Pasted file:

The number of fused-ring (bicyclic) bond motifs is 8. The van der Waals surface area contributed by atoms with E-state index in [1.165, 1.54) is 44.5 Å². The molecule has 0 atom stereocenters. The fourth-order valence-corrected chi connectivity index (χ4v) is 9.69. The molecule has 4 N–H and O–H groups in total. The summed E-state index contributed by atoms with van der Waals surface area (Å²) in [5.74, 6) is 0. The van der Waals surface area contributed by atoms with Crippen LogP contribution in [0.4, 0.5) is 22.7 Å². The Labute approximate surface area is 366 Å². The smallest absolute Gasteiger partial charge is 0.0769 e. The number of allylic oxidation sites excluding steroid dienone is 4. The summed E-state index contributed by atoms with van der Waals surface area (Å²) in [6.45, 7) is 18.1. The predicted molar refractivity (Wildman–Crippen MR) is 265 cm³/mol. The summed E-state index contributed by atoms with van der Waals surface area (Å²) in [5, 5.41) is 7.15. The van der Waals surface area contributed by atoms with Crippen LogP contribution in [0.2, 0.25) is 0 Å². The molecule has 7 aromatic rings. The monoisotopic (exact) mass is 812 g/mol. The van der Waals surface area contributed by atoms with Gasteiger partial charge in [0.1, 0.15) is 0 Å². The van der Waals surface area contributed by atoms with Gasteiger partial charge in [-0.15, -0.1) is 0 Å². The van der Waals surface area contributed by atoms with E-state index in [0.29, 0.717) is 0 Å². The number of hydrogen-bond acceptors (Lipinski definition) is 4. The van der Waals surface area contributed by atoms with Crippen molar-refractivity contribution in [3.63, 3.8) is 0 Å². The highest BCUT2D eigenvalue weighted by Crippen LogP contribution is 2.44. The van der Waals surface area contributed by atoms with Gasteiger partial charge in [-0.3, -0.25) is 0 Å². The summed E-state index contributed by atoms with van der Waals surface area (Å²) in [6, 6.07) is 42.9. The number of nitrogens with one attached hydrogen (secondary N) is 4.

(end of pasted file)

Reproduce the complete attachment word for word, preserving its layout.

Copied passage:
The number of fused-ring (bicyclic) bond motifs is 8. The van der Waals surface area contributed by atoms with E-state index in [1.165, 1.54) is 44.5 Å². The molecule has 0 atom stereocenters. The fourth-order valence-corrected chi connectivity index (χ4v) is 9.69. The molecule has 4 N–H and O–H groups in total. The summed E-state index contributed by atoms with van der Waals surface area (Å²) in [5.74, 6) is 0. The van der Waals surface area contributed by atoms with Crippen LogP contribution in [0.4, 0.5) is 22.7 Å². The Labute approximate surface area is 366 Å². The smallest absolute Gasteiger partial charge is 0.0769 e. The number of allylic oxidation sites excluding steroid dienone is 4. The summed E-state index contributed by atoms with van der Waals surface area (Å²) in [6.45, 7) is 18.1. The predicted molar refractivity (Wildman–Crippen MR) is 265 cm³/mol. The summed E-state index contributed by atoms with van der Waals surface area (Å²) in [5, 5.41) is 7.15. The van der Waals surface area contributed by atoms with Crippen LogP contribution in [0.2, 0.25) is 0 Å². The molecule has 7 aromatic rings. The monoisotopic (exact) mass is 812 g/mol. The van der Waals surface area contributed by atoms with Gasteiger partial charge in [0.1, 0.15) is 0 Å². The van der Waals surface area contributed by atoms with Gasteiger partial charge in [-0.15, -0.1) is 0 Å². The van der Waals surface area contributed by atoms with E-state index in [0.29, 0.717) is 0 Å². The number of hydrogen-bond acceptors (Lipinski definition) is 4. The van der Waals surface area contributed by atoms with Crippen molar-refractivity contribution in [3.63, 3.8) is 0 Å². The highest BCUT2D eigenvalue weighted by Crippen LogP contribution is 2.44. The van der Waals surface area contributed by atoms with Gasteiger partial charge in [-0.3, -0.25) is 0 Å². The summed E-state index contributed by atoms with van der Waals surface area (Å²) in [6, 6.07) is 42.9. The number of nitrogens with one attached hydrogen (secondary N) is 4.